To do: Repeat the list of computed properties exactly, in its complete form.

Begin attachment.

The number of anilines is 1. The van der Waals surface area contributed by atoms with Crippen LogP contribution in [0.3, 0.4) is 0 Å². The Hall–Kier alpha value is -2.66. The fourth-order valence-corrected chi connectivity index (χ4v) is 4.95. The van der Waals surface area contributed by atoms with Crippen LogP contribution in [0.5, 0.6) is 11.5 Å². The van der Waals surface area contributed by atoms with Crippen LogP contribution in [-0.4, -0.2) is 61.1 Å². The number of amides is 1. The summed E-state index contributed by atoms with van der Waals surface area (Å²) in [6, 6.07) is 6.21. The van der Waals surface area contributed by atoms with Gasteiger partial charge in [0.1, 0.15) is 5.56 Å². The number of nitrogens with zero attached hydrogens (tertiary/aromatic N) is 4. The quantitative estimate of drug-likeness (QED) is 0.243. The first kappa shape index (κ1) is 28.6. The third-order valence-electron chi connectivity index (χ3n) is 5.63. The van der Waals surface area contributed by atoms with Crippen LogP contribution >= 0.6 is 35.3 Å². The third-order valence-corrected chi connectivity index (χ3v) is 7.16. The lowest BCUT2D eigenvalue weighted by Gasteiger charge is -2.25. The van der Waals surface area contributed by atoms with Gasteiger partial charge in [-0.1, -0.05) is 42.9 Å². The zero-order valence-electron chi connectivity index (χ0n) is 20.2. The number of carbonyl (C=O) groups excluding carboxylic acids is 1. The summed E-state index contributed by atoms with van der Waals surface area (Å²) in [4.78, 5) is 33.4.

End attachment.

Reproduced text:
The number of anilines is 1. The van der Waals surface area contributed by atoms with Crippen LogP contribution in [0.3, 0.4) is 0 Å². The Hall–Kier alpha value is -2.66. The fourth-order valence-corrected chi connectivity index (χ4v) is 4.95. The van der Waals surface area contributed by atoms with Crippen LogP contribution in [0.5, 0.6) is 11.5 Å². The van der Waals surface area contributed by atoms with Crippen LogP contribution in [-0.4, -0.2) is 61.1 Å². The number of amides is 1. The summed E-state index contributed by atoms with van der Waals surface area (Å²) in [6, 6.07) is 6.21. The van der Waals surface area contributed by atoms with Gasteiger partial charge in [0.1, 0.15) is 5.56 Å². The number of nitrogens with zero attached hydrogens (tertiary/aromatic N) is 4. The quantitative estimate of drug-likeness (QED) is 0.243. The first kappa shape index (κ1) is 28.6. The third-order valence-electron chi connectivity index (χ3n) is 5.63. The van der Waals surface area contributed by atoms with Crippen LogP contribution >= 0.6 is 35.3 Å². The third-order valence-corrected chi connectivity index (χ3v) is 7.16. The lowest BCUT2D eigenvalue weighted by Gasteiger charge is -2.25. The van der Waals surface area contributed by atoms with Gasteiger partial charge in [-0.1, -0.05) is 42.9 Å². The zero-order valence-electron chi connectivity index (χ0n) is 20.2. The number of carbonyl (C=O) groups excluding carboxylic acids is 1. The summed E-state index contributed by atoms with van der Waals surface area (Å²) in [4.78, 5) is 33.4.